Sara Q
Jun 08, 2012 Sara Q rated it 2 of 5 stars  ·  review of another edition
Recommended to Sara Q by: Neil
This is a 5-star / 1-star book for me. The 1-star reasons have stayed with me the most, so I'm giving it 2 stars. First the 5-star: it's a great story, with crazy characters and delightful little surprises and moments. A modern fantasy story that combines both magic and cell phones and urban myths and fairy tales.

The 1-star: it's set up as an epistolary novel (everything is told through letters) but that device becomes very tired halfway through the book, and many of the dialogues are recounted
Eric Wisdahl
The story in this book is told through a collection of letters. This idea is certainly not new, but it does possibly introduce a new element to Wolfe's work. As is common among many of Wolfe's novels, we must at least assume that it is possible that we have an unreliable narrator (or narrators, or curator). As is often the case, we must also assume that important events are probably happening "off-camera". The main question to ask with this style of story telling is, how much of the story should ...more
Originally reviewed on RED Book Reviews.

Story: Baxter Dunn just got out of prison, and he's destitute. But it just so happens that someone left him a very big, very strange house. And then he meets lots of ladies who help him, and finds a mysterious device which finds fish and money for him. And then it gets weirder and weirder until the end.

Thoughts: This was a very strange book, and in the end, I'm not sure that I quite liked it. I kept waiting for some of the random threads to show up again.
Scott Callaway
This was not at all what I was expecting. I really liked it! However, in the end I was left a bit confused. Sadly, I am not very good at "reading between the lines" thus the reason for my being confused, because this is the kind of book that you read and realize that there is a lot more being said here than what is being shown. Just the same, I really enjoyed the narrative and the surface story of this book enough that I was deeply intrigued and captivated.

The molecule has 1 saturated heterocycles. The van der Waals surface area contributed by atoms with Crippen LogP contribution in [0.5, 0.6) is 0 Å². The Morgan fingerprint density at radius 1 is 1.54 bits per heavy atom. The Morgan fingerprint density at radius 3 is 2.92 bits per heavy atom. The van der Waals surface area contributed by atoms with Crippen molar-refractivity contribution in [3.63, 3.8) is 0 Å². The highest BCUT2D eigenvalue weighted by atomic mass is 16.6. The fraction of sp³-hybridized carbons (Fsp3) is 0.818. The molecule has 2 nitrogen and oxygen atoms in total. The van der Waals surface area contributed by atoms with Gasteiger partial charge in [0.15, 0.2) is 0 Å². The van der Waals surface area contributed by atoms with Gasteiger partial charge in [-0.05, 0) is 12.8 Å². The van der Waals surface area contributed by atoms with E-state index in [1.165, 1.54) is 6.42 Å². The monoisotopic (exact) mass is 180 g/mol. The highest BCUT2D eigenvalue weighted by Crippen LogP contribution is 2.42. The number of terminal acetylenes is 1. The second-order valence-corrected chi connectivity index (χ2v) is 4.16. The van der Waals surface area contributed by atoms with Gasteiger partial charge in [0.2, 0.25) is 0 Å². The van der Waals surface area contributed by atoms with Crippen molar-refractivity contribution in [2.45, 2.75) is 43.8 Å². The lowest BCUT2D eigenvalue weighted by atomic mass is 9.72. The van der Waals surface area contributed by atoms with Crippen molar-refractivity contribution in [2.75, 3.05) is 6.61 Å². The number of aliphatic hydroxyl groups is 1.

The book is written in a series of lett
Carey Gibbons
I'm still not really sure what happened in this book. I liked this book a lot, which is kind of weird for me. I feel like I shouldn't like this book because I'm still confused. But my love of Lost has taught me that sometimes a narrative journey that grabs you by the seat of your pants is fun just for the sake of the journey. I enjoyed the weirdness of this novel. I enjoyed the fact that it's written all in letters - I love epistolary narratives because the reader is held hostage in a way by the ...more
This was my first Gene Wolfe and I am delighted to have discovered him. I've enjoyed some fantasy (Tolkein of course, LeGuin, Bradbuy, and Neil Gaiman) but there is such a lot of bad fantasy fiction out there that I'd largely given up on the genre.

The Sorcerer's House was too riveting for me to read as carefully as I would have needed to in order to fully understand everything. After closing the book, I had to think for a few moments to assimilate some of the details and form a (more or less) c
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Gene Wolfe is an American science fiction and fantasy writer. He is noted for his dense, allusive prose as well as the strong influence of his Catholic faith, to which he converted after marrying a Catholic. He is a prolific short story writer and a novelist, and has won many awards in the field.

The Damon Knight Memorial Grand Master Award is given by SFWA for ‘lifetime achievement in science fict
More about Gene Wolfe...
The Shadow of the Torturer (The Book of the New Sun #1) Shadow & Claw (The Book of the New Sun #1-2) Sword and Citadel (The Book of the New Sun, #3-4) The Claw of the Conciliator (The Book of the New Sun #2) The Sword of the Lictor (The Book of the New Sun #3)